Then .

One way to gain an intuitive feel for the chain rule is to think of an example of a composite function that you understand well and then see that what you think about the example is consistent with what the chain rule says. Here, I’ll describe a scenario that I often use to explain the chain rule and seems to help.

Imaging filming a car racing along a long straight road. The film begins just as the car takes off from the starting line. The car accelerates rapidly. Maybe it slows down to avoid a passing chicken. Whatever. Let represent the distance the driver has traveled from the starting line at time .

The driver’s speed at time is given by the derivative .

Now let’s watch this film in a movie theater. If we operate the projector normally, you’ll see the race car traveling along the road just as if you were watching the actual race car, and you would judge the speed of the race car to be just as you saw it when you filmed it. (There’s a possible ambiguity here that I want to make sure does not become a point of confusion. One calculates the speed of the car by paying attention to the distances the car travels along the road and *not* to the distance traversed by the image of the car along the theater screen, which could even be no distance at all if the camera is following the car.)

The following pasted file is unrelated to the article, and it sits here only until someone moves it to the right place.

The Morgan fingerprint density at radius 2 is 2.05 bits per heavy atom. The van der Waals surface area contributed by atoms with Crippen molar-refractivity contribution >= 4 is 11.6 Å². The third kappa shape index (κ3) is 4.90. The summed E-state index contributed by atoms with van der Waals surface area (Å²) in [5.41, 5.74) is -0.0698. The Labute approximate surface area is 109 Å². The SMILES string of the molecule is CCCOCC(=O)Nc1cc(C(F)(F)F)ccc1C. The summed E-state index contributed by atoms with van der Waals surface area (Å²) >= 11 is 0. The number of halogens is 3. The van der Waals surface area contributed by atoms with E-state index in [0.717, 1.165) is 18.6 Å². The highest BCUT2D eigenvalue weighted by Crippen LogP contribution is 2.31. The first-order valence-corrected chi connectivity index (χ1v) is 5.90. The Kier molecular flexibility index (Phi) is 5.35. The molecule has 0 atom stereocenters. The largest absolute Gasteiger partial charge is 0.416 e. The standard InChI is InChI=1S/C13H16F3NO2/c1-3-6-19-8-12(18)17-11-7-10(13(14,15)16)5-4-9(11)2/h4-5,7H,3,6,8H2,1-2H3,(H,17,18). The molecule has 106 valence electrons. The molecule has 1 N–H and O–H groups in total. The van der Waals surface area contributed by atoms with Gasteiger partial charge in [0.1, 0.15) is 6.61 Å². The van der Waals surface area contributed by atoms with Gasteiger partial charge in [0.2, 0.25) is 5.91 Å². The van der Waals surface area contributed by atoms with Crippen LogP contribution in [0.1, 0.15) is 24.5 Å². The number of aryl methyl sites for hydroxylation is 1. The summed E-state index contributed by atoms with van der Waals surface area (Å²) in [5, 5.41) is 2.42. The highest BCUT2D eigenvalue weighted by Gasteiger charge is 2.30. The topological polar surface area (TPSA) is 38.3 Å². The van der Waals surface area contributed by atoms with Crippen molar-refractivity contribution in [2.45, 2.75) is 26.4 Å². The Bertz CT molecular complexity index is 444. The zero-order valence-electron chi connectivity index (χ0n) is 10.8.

But what if we feed the film through the projector twice as fast as normal?

Well, then, like those sped up comedy skits, you’d see the race car zipping along seemingly twice as fast as when you filmed it. It would finish the race in half the time.

And what if we feed the film through the projector half as fast as normal?

Then you’ve entered slowmo. The car creeps along at half the speed it was actually going.

What if the reel gets stuck in the projector?